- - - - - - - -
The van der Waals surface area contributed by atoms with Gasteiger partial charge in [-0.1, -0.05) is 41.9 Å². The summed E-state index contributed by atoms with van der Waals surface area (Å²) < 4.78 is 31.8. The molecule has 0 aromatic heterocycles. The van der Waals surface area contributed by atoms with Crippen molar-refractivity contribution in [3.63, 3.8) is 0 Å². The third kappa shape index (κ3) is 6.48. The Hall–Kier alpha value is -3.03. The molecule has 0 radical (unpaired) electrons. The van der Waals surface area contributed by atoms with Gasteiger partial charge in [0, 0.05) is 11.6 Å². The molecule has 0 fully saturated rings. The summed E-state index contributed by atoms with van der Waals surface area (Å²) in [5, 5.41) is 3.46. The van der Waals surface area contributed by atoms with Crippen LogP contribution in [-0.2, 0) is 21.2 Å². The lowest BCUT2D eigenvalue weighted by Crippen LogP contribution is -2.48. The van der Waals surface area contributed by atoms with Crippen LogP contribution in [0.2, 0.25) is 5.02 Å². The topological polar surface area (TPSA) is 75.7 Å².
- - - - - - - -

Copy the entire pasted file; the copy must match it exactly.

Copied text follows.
The van der Waals surface area contributed by atoms with Gasteiger partial charge in [-0.1, -0.05) is 41.9 Å². The summed E-state index contributed by atoms with van der Waals surface area (Å²) < 4.78 is 31.8. The molecule has 0 aromatic heterocycles. The van der Waals surface area contributed by atoms with Crippen molar-refractivity contribution in [3.63, 3.8) is 0 Å². The third kappa shape index (κ3) is 6.48. The Hall–Kier alpha value is -3.03. The molecule has 0 radical (unpaired) electrons. The van der Waals surface area contributed by atoms with Gasteiger partial charge in [0, 0.05) is 11.6 Å². The molecule has 0 fully saturated rings. The summed E-state index contributed by atoms with van der Waals surface area (Å²) in [5, 5.41) is 3.46. The van der Waals surface area contributed by atoms with Crippen LogP contribution in [-0.2, 0) is 21.2 Å². The lowest BCUT2D eigenvalue weighted by Crippen LogP contribution is -2.48. The van der Waals surface area contributed by atoms with Crippen LogP contribution in [0.2, 0.25) is 5.02 Å². The topological polar surface area (TPSA) is 75.7 Å².